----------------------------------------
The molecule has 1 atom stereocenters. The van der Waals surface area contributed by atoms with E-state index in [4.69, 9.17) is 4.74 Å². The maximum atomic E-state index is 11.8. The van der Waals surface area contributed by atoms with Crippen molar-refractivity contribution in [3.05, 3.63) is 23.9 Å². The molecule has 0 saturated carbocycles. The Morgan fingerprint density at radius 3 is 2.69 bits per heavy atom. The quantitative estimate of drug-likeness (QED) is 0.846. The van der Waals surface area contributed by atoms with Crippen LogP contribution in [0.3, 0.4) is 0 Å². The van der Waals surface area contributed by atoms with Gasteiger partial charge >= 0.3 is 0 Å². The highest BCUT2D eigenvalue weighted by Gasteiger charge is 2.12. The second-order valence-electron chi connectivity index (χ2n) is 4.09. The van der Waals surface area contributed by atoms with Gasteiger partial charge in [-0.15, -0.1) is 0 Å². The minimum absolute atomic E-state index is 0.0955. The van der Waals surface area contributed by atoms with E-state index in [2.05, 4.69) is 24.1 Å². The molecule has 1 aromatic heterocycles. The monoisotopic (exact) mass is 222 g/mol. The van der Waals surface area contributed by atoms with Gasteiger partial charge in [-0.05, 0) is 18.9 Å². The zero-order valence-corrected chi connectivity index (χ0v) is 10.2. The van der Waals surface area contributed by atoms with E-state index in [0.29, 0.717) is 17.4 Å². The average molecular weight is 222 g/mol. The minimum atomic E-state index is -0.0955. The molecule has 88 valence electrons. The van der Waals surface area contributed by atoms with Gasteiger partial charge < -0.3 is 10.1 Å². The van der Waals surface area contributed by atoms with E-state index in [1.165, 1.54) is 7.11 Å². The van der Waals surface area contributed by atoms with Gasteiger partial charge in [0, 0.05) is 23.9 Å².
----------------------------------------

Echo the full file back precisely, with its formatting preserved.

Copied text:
The molecule has 1 atom stereocenters. The van der Waals surface area contributed by atoms with E-state index in [4.69, 9.17) is 4.74 Å². The maximum atomic E-state index is 11.8. The van der Waals surface area contributed by atoms with Crippen molar-refractivity contribution in [3.05, 3.63) is 23.9 Å². The molecule has 0 saturated carbocycles. The Morgan fingerprint density at radius 3 is 2.69 bits per heavy atom. The quantitative estimate of drug-likeness (QED) is 0.846. The van der Waals surface area contributed by atoms with Crippen LogP contribution in [0.3, 0.4) is 0 Å². The van der Waals surface area contributed by atoms with Gasteiger partial charge >= 0.3 is 0 Å². The highest BCUT2D eigenvalue weighted by Gasteiger charge is 2.12. The second-order valence-electron chi connectivity index (χ2n) is 4.09. The van der Waals surface area contributed by atoms with Gasteiger partial charge in [-0.15, -0.1) is 0 Å². The minimum absolute atomic E-state index is 0.0955. The van der Waals surface area contributed by atoms with E-state index in [2.05, 4.69) is 24.1 Å². The molecule has 1 aromatic heterocycles. The monoisotopic (exact) mass is 222 g/mol. The van der Waals surface area contributed by atoms with Gasteiger partial charge in [-0.05, 0) is 18.9 Å². The zero-order valence-corrected chi connectivity index (χ0v) is 10.2. The van der Waals surface area contributed by atoms with E-state index in [0.29, 0.717) is 17.4 Å². The average molecular weight is 222 g/mol. The minimum atomic E-state index is -0.0955. The molecule has 88 valence electrons. The van der Waals surface area contributed by atoms with Gasteiger partial charge < -0.3 is 10.1 Å². The van der Waals surface area contributed by atoms with E-state index in [1.165, 1.54) is 7.11 Å². The van der Waals surface area contributed by atoms with Gasteiger partial charge in [0, 0.05) is 23.9 Å².